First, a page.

An alternate view: The real influencer scam

influencer scam

Recently Seth Godin wrote a post that received a ton of commentary on the social media stream: “The real scam of influencers.”  But there is no influencer scam at all.

The premise of his article: Seeking popularity on the web is not a sustainable business model. Instead, we should focus on meaningful work instead of signals of personal popularity like “likes.”

Highlights from his post:

“There are tens of thousands of humans spending their days trying to be popular on Instagram, buying outfits, wearing hats and seeking their version of cute. People from all backgrounds and genders, hoping to be the next Kardashian.

“The lessons of the high school lunch table run deep.

“Part of the scam is that the pyramid scheme of attention will somehow pay off for a lot of people. It won’t. It can’t. The math doesn’t hold up. Someone is going to win a lottery, but it probably won’t be us.

“And a bigger part is that the things you need to do to be popular (the only metric the platforms share) aren’t the things you’d be doing if you were trying to be effective, or grounded, or proud of the work you’re doing.”

The post appeals to our sense of personal pride in believing that meaningful work matters — not these lightweight Instagram stars.

But Seth’s view reflects an attitude that is deeply out of touch with both scientific and cultural reality.

Popularity does not work for me. However …

Before I lay out a case for why Seth’s post on the influencer scam is out of touch, let me say that I completely empathize with him.

I will judge from his post that Seth might not have been the most popular kid at the “high school lunch table.” I wasn’t either. I wasn’t the star athlete, or the star anything. In my teen years I shuttled from school to school and was usually lonely and lost.

And like Seth, I haven’t played the internet popularity game. If I am popular in any way, it is probably based on the merit of my work. I’m a terrible networker and I would rather engage in an interesting discussion over dinner with friends than sucking up to people who can propel my reputation.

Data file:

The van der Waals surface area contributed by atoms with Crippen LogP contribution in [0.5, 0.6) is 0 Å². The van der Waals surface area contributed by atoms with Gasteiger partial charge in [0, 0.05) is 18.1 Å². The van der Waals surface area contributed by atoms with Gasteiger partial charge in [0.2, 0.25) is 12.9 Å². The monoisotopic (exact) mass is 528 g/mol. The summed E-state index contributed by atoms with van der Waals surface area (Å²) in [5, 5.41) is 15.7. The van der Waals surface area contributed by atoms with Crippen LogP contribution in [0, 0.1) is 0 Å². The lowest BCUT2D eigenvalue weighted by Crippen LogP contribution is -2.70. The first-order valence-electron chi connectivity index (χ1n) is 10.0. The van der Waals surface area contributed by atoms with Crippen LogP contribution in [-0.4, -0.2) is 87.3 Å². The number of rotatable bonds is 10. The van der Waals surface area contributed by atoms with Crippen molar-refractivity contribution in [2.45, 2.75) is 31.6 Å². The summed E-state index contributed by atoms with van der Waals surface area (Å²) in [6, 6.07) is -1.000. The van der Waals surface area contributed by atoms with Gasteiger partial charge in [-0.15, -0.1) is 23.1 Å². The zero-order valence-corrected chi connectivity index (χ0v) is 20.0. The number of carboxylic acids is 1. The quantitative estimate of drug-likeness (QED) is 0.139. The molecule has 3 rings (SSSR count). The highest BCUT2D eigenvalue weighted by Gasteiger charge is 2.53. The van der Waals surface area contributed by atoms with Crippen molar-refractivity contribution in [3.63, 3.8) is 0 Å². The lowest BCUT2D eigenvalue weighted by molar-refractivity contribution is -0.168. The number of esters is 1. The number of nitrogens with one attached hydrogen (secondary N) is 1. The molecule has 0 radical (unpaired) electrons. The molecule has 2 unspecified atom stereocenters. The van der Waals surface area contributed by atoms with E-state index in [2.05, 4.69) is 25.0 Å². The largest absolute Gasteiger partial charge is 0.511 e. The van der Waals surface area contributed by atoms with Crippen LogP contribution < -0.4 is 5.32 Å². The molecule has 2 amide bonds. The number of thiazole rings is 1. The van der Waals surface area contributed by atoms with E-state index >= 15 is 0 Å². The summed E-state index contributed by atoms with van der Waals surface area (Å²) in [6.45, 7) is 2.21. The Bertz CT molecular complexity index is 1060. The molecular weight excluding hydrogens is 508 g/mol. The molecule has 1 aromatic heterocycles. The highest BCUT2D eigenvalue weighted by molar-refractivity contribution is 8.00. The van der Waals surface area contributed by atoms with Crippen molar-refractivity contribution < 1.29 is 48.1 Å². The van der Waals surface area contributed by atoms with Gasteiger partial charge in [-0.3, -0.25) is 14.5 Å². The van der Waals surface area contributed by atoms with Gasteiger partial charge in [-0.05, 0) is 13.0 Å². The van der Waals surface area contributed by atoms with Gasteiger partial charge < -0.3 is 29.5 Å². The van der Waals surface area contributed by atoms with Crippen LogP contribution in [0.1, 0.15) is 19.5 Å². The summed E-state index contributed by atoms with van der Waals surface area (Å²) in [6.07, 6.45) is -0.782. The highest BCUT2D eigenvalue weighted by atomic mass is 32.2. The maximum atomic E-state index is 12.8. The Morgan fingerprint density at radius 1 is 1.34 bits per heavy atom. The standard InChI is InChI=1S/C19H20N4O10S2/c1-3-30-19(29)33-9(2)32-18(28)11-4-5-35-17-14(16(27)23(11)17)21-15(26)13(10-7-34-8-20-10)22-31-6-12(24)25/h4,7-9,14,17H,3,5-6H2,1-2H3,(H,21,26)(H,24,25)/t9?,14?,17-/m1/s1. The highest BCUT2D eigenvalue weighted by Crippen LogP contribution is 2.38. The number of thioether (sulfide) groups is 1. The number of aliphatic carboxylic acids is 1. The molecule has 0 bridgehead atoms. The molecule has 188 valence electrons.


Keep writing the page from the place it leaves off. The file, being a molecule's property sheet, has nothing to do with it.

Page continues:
But there is one unavoidable, undeniable, deep-rooted, scientific truth that Seth is denying.

Popularity matters. A lot.

The mystery of the star executive

When I was in corporate sales, I once had a colleague who was enormously popular. Jim had been a star college athlete and, even into his 40s, he maintained his trim, muscular look. He was strikingly handsome with piercing green eyes and he was always generous with his time, counsel, and helpful spirit.

Jim was so incredibly popular that it was not uncommon for our customers to invite him to their weddings and personal family gatherings. Unheard of!

If the company ever had a customer hot spot, they would normally send in my friend Jim to ease the tensions. Nobody could be mad at him.

Because he was so deeply beloved, he rose quickly through the company ranks. At an incredibly young age, he was placed in a top marketing job overseeing our business unit’s growth in Asia.

And … he bombed.

Nobody could figure it out. He was an acknowledged superstar. But he could not adjust to this new promotion.

His long-time boss asked me for my view over dinner one night. What was going on? Jim was being groomed for the C-suite and had just stalled. What should he do?

I asked him: “Is Jim smart?”

His face twisted up a bit. He thought for a very long time and answered: “I don’t know.”

Isn’t that amazing? My friend had worked closely with Jim for 10 years and didn’t know if he was smart!

But that was the problem — and the opportunity. Jim was suddenly put into a job where you HAD to be smart. He was in an analytical marketing position and was DYING. But if you put him back in a career based on relationships, he would fly again.